It’s possible that a crappy night’s sleep can do this for your fat loss.
Hey, I’m Coach Brian, certified strength coach, certified sports nutritionist with criticalbench.com. Now let’s talk about this thing called sleep. We all need sleep. We’ve put so much effort into living a healthy lifestyle throughout the day, or we try to at least, but we put so little effort in to sleep, but yet sleep is such an important thing on everything, on energy balance, hormonal regulation, muscle growth, fighting off infection, things like this. All of this takes place in sleep.
So why am I talking about sleep and what am I talking about or what did I allude to of putting you at risk of this? Well, before I give you what it could result in, let me talk about this thing called ghrelin. You might have heard this before. It’s starting to surface lately the past few years. This is the hunger hormone. This is the hormone that is responsible for increasing appetite when you’re hungry. So when the stomach empties this hormone is secreted within the stomach, released through the bloodstream, sent up to the brain. Your brain goes back to the stomach and is saying hey, I need food to survive. So this thing that is going to put you at risk is essentially ghrelin, but it also could result in obesity.
Now if you’re not familiar with what obesity is, take a look around you. You might even have a loved one or a family member or a friend that suffers from obesity. You could even be categorized from the doctor as clinically obese. Now I don’t want you to think that just by going by BMI or height/weight ratio is a categorization of obese, because some people, the more muscle they have the more weight they carry, but that doesn’t mean they’re obese. I’m talking about general obesity. This is for more sedentary folks or people who don’t practice healthy principles.
So tying it all together back to sleep. It’s been proven that anything less than roughly 7 ½ hours of sleep could open yourself up to a risk of an increased chance of obesity. Like I said, a lot of the metabolic properties and principles and practices that carries you through the day needs to be reset and recharged as you sleep. So if your body is not entering in that deep sleep with rapid eye movement, cognitive regeneration, things like that, your brain can’t do its just appropriately. That’s when things start breaking down, that’s when the body starts going into a state of survival, that’s when more fat is being stored and also, the next day you’re going to feel tired. And when you’re tired, certain hormones like ghrelin are released because it associates tired with stress. Anytime you’re stressed hormones are released and certain hormones are inhibited. Ghrelin is released, leptin is depressed. I’m not going to talk too much about ghrelin and leptin and how they interact with each other, but the main thing is, the take home message from this video is that you need to sleep properly.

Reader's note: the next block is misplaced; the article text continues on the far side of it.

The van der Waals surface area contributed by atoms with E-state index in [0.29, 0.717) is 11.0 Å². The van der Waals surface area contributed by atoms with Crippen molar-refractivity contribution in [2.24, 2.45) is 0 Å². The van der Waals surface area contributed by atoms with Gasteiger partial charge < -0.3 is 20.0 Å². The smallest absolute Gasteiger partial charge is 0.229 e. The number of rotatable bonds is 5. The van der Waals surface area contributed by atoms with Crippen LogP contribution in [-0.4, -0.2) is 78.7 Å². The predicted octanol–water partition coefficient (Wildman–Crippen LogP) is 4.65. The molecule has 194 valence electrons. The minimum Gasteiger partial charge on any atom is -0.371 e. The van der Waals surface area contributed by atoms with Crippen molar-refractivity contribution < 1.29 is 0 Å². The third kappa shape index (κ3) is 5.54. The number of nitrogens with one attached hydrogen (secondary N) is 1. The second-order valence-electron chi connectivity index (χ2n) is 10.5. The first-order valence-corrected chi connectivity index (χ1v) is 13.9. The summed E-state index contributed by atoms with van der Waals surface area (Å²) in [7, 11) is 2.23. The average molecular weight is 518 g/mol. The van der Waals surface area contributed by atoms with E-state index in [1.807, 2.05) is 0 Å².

I want to give you a couple different ways that you can sleep better so that you’re not opening yourself up to obesity. I mean, it’s kind of common sense, but exercise. Exercise actually helps you sleep better, doing things like brisk walking late in the evening, going for some strength training or maybe even a spin class first thing in the morning. Any type of exercise will be beneficial for your sleep.
Not only that, but nutrition. Nutrition plays a huge role on how you sleep. I’m talking things like caffeine, alcohol, a lot of sugars, heavy, dense foods that have a hard time being digested quickly, making sure that you’re eating a good amount of protein, lean proteins, vegetables, things like that.
Not only that, like I said, stress, that’s a huge counterpart of sleep. If you have a lot of stress you’re going to have a hard time falling asleep. The lower stress you have, the better you’re going to sleep.
Not only that, but also technology plays a huge role in how stimulated we become before we go to sleep. So you want to scrap the iPod, you want to scrap the iPad, you want to scrap the iPhone, you want to scrap TV, computers, any type of screen that is going to stimulate you, that is going to open yourself up to thoughts. If you’re scrolling through social media your brain is just going to be overloaded with things. So you want to take these four things into consideration when you’re dealing with trying to get a better night’s sleep and also trying to fall sleep faster.
So there you have it. You see the importance of a good night’s sleep and how it affects the hunger hormone, ghrelin. What I suggest to you is try a couple different practices that might be simple at first and then over time hopefully you’re going to apply these principles throughout your day and you’re going to see yourself getting a better night’s sleep, but also losing some unwanted fat.